The link for this CCBC interview is here.
And now I bid you adieu. Happy International Women’s Day!Read More »
Book reviews are a vital part of a book’s footprint. Critical reviews can offer a stamp of approval, a thumbs-up or a thumbs-down verdict on the final, published result of a writer’s hard work. More importantly, reviews help spread the word. They can say, “Hey, look at this book! It’s really good!” Nowadays it’s easy for anyone to log into any number of online bookseller sites to give their two cents worth and their own emotive summary of what a book means to them. Certainly, the reviews can go either way — favourable or unfavourable, lukewarm or cool. The most constructive are a tempered blend of both, but, in the end, it seems that publishers agree these informal book clubs take what used to be livingroom chit chat and transform it into public, shared, and widely accessible feedback. Listen to the buzz!
Writers love to write. What outsiders to the craft may not know is that few if any writers believe writing is simple. Rather, writing, which quickly evolves to rewriting and more rewriting, is enormously challenging. The process of bringing an idea to full fruition, in book form, normally takes at least a year. The journey is fraught with seemingly insurmountable hurdles, annoying glitches, and road blocks that send you back to the drawing board. As drafts are completed, as editors step in with their professional wordsmith skills, and as all the components (e.g., design, photographs, illustrations) fall into place, hope rises that the book will make a difference, have an impact, and be noticed. Certainly, seeing the book in print and holding it your hands is one of the greatest feelings. As word spreads, the rewards can be very affirming.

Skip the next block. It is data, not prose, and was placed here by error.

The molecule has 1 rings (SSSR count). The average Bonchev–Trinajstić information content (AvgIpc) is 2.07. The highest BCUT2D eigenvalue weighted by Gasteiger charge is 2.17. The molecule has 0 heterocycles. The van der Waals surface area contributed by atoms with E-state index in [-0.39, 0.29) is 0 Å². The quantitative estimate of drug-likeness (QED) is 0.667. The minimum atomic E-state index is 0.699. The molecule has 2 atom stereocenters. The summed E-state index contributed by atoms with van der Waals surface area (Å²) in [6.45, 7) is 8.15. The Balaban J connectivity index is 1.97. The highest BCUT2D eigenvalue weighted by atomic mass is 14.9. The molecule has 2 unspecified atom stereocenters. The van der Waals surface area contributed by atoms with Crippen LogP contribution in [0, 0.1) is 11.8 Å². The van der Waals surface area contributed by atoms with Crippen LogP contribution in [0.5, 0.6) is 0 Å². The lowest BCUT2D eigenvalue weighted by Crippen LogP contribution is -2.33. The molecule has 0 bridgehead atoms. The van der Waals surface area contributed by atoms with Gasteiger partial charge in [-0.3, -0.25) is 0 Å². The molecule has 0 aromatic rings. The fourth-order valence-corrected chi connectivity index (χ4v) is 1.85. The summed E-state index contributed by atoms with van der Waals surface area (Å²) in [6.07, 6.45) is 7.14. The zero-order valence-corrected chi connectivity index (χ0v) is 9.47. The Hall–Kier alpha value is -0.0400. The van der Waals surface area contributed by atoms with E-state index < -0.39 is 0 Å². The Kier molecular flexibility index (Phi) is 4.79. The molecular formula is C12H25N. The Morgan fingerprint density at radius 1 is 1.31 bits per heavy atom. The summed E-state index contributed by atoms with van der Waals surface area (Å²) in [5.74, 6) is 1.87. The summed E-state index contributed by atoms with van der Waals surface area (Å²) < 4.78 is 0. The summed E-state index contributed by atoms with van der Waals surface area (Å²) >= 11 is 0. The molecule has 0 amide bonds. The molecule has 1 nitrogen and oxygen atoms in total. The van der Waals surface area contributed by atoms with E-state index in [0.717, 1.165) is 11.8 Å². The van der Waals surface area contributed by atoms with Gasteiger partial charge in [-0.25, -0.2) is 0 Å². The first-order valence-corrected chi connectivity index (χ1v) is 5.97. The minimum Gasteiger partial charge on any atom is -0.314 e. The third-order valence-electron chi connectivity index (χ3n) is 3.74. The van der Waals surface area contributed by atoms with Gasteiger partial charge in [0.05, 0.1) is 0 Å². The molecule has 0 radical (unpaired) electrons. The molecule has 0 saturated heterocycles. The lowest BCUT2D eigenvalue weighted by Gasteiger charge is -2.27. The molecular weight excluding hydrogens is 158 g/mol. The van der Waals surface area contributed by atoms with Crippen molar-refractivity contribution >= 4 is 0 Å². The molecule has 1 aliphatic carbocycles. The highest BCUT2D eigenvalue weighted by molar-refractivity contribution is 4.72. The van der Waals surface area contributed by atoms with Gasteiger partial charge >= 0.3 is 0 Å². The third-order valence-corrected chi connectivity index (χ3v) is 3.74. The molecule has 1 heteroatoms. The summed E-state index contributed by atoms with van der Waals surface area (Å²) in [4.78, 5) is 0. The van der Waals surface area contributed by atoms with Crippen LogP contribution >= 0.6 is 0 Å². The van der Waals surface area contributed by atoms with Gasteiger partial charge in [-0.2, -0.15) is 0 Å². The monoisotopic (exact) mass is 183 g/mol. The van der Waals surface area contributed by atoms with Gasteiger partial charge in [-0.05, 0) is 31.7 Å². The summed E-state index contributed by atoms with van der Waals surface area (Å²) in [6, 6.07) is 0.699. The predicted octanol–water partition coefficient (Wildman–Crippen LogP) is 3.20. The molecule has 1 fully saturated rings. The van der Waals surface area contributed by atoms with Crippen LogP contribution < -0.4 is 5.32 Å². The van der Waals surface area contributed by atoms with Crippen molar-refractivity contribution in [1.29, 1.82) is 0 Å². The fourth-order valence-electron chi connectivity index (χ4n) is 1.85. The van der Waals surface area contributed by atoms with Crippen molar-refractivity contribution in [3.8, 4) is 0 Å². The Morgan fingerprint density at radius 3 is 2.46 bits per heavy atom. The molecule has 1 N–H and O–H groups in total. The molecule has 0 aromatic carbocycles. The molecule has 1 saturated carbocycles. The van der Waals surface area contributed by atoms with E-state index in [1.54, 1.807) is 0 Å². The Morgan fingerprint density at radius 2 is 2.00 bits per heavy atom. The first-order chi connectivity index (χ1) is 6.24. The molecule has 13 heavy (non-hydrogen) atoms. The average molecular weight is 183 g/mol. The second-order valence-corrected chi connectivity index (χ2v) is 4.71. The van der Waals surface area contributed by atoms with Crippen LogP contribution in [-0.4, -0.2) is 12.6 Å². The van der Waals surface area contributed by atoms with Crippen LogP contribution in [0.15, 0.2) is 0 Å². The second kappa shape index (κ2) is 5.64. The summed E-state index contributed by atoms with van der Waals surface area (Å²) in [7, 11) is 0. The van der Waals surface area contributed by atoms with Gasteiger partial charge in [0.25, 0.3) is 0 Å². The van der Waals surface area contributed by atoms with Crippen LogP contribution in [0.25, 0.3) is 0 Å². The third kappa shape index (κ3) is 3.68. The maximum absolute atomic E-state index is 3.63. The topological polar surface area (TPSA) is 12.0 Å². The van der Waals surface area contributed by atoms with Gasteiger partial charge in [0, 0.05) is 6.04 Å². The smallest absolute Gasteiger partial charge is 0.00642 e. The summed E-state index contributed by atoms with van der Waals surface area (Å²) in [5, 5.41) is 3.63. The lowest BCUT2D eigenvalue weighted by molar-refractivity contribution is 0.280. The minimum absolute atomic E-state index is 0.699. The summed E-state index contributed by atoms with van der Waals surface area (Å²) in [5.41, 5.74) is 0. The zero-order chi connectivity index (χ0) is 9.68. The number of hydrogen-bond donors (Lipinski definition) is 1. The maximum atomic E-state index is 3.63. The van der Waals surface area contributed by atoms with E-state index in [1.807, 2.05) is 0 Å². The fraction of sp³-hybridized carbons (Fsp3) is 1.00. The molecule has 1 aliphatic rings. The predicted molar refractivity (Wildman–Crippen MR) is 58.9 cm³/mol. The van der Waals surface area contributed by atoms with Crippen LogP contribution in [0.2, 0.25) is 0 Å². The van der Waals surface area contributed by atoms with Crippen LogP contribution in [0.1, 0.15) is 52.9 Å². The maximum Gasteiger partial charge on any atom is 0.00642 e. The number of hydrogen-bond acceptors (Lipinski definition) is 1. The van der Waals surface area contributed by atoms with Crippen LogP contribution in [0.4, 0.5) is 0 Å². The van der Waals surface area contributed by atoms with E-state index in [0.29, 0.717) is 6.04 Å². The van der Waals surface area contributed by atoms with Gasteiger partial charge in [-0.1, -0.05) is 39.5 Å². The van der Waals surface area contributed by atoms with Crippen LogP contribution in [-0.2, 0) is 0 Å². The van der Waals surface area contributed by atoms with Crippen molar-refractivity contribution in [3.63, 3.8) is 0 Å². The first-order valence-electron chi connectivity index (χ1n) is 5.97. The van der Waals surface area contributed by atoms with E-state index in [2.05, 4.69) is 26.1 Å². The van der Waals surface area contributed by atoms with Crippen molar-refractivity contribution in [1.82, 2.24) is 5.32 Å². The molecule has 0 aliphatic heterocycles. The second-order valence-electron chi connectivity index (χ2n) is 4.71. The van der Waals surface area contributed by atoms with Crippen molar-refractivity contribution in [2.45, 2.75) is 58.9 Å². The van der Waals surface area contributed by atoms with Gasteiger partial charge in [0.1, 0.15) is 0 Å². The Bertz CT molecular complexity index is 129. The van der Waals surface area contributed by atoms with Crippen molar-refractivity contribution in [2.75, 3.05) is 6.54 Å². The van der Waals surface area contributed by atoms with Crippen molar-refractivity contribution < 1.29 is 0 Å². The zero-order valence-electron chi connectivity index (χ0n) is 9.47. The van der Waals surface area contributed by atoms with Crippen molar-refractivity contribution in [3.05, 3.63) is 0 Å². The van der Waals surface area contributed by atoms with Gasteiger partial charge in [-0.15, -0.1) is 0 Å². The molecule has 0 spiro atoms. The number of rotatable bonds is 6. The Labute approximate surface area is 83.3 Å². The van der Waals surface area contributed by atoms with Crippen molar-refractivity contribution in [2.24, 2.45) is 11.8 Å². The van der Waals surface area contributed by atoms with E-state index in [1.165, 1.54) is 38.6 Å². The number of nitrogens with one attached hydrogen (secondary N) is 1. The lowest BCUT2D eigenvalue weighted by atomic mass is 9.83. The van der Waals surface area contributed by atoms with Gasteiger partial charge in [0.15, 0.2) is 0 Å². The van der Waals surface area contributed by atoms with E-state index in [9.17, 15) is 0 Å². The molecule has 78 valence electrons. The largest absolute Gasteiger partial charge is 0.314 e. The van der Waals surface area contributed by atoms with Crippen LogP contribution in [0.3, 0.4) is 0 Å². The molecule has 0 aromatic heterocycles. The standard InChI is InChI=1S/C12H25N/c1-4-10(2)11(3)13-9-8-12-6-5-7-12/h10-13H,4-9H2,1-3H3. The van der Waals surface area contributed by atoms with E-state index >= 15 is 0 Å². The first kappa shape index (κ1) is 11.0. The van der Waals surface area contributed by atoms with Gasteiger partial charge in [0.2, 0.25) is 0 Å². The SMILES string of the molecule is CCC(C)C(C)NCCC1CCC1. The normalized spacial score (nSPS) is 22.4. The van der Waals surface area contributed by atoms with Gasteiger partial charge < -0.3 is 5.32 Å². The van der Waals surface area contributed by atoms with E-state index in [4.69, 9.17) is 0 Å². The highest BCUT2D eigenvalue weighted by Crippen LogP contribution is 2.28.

As author of three of The Women’s Hall of Fame Series books — most recently Phenomenal Female Entrepreneurs — my greatest wish for these books (above and beyond stellar sales fantasies) is that they have an impact on the lives of some girls’ lives, helping girls be more confident, more bold, and eager to pursue their goals, unimpeded by societal constraints. Seeing reader feedback is enormously rewarding and helpful in informing me whether I’ve succeeded in my goal. Consequently, I welcome your feedback about my books. Thoughtful comments help me grow as a writer and let me know which aspects were most effective, and which needed more finessing. Just knowing that someone has taken time out of the crazy, fast-paced life we lead to read a book and fully and critically engage with it in a well-informed, carefully considered way, is truly the greatest gift of all. It is an honour to be reviewed, formally or informally. It’s all good.
If you’ve read Phenomenal Female Entrepreneurs, here are some quick links to pages where you can rate or review it:
Thank you also to Leanne Lieberman, a YA author and elementary school teacher, who reviewed Phenomenal Female Entrepreneurs on her blog: http://leannelieberman.blogspot.ca/Read More »